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Jill Enfield

Jill Enfield

Member, Freestyle Advisory Board of Photographic Professionals


Jill Enfield, one of this country's most experienced and respected handcoloring artists, is a fine art, editorial and commercial photographer. Jill has taught handcoloring and non-silver techniques at Parsons School of Design, The New School, Fashion Institute of Technology, New York University, Long Island University and the International Center of Photography in New York, as well as in workshops throughout the United States and Europe. Jill's more recent emphasis has been on the wet plate collodion process, originally used by Matthew Brady during the Civil War. Her work is in the collections of RJ Reynolds Company, Southeast Banking Corporation, The Amon Carter Museum, The Boca Raton Museum of Art, Hotel Parisi in LaJolla, and Museo de Arte Moderno de Medellin in Colombia, where her work was shown during a three month exhibition that traveled throughout the country. Jill's commercial clients include Fortune Magazine, Kodak, Hasselblad, Nikon, Penguin Putnam, Incorporated, St. Martin's Press, LIFE, Vassarette Lingerie, National Geographic, The New York Times Magazine, American Heritage Magazine, AT&T, Johnson & Johnson, Woman's Day Magazine and many others. Her personal work has appeared in such publications as National Geographic, Camera Arts, PDN, Hasselblad's FORUM Magazine, Nikon World, Camera & Darkroom Techniques, Archive Books, Step by Step, Shutterbug, Popular Photography, Digital Camera and ZOOM. Jill's book on non-silver techniques titled Photo Imaging: A Complete Guide to Alternative Processes was published by Watson-Guptill in November 2002 and won the Golden Light Award for Best Technical Book of 2002 through the Maine Photographic Workshop. Jill is working on an updated version expected to be released in the coming year. In May 2003, Jill's website was awarded one of the "25 Best Websites" by Photo District News Magazine. Jill's work has been featured in over thirty shows during her career, including an exhibition at The Vivienne Esders Gallery in Paris. Jill had two one-woman shows in 2003; a lecture at the George Eastman House in Rochester, New York followed by an opening at Artisan Works Gallery in September 2003. In December 2003 her work was featured at the Light Factory in Charlotte, North Carolina. A workshop and lecture were included during the opening weekend. In 2006, one of Jill’s images was one of forty-two images selected from thousands in the Here is New York archive of New York City to commemorate the fifth anniversary of 9/11. The prints hung at Ground Zero in Manhattan for a year. In January 2009, Jill was also given a solo show at Tilt Gallery in Phoenix, Arizona. In September of the same year, Jill’s wet collodion portraits of immigrants in New York City were supported by a faculty development grant awarded to Jill from The New School. The same body of work was the featured exhibition at Ellis Island, in tandem with the annual Black Tie Gala for the charity organization Upwardly Global, a support resource for placing professionals from other nations with appropriate career options in the United States. A podcast about the project can be heard by going to Jill's media page. Also in 2009, Jill’s handcoloring work became part of the traveling exhibition Four Visions in a Different Light, beginning in Fall 2009 and traveling through 2011. Nikon has honored Jill by featuring her on their website as a "Legend Behind The Lens" photographer as well as in their Full-Line product guide and an upcoming issue of Nikon World. Jill has also appeared on The Today Show Weekend Edition, New York One and The CBS Saturday Morning Edition as a spokesperson for www.takegreatpictures.com on several occasions.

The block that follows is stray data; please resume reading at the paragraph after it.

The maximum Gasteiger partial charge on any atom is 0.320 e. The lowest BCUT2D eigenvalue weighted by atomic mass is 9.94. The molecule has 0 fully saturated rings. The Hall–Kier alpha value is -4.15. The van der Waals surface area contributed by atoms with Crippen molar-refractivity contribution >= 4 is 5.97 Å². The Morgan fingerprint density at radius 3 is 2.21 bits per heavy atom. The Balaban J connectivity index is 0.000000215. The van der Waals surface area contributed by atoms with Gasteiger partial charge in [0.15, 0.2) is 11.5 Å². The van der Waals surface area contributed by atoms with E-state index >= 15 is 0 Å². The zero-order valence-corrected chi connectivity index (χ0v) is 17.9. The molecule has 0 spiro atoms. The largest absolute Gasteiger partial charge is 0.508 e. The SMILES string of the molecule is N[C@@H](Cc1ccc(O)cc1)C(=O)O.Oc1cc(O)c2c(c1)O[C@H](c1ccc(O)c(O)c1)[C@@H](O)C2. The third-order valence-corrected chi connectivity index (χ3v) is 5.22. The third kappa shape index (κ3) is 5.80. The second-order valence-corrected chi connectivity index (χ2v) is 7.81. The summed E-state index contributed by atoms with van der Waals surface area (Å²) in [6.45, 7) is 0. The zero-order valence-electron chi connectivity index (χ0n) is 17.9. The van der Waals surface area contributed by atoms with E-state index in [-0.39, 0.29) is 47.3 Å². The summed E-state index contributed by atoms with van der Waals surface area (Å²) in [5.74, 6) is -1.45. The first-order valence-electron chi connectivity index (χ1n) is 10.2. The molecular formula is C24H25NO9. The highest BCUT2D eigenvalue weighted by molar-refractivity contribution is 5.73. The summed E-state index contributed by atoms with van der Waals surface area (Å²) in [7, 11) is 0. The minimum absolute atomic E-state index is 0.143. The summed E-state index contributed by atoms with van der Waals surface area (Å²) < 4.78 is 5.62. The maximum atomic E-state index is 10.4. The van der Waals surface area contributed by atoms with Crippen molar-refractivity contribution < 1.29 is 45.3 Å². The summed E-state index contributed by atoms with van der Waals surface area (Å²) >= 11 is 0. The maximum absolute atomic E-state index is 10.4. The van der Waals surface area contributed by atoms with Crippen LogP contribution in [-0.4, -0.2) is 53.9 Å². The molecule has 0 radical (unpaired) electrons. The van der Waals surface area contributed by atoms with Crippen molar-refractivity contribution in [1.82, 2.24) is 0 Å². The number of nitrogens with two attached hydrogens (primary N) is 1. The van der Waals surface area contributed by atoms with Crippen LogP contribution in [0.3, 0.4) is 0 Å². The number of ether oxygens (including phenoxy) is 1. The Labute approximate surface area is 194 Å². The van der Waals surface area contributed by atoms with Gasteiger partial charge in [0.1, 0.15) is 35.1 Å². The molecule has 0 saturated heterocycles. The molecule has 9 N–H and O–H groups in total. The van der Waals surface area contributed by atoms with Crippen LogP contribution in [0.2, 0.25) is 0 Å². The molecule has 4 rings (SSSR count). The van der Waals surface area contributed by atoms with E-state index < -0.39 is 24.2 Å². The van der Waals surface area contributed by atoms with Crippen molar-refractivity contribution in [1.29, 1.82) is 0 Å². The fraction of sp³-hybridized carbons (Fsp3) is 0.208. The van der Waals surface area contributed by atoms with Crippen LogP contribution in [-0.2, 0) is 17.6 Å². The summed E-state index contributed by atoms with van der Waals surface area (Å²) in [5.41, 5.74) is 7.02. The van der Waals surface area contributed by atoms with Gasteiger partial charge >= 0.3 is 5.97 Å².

Ask The Experts

Hi Jim: Well your will be a happy camper with this one....Charcoal R is made with an inkjet coating and is sold by Lumijet as Inkjet coated Charcoal R. It is the same paper as the photographic one. Good luck in the big switch...you will be happy you did it after the learning curve is passed.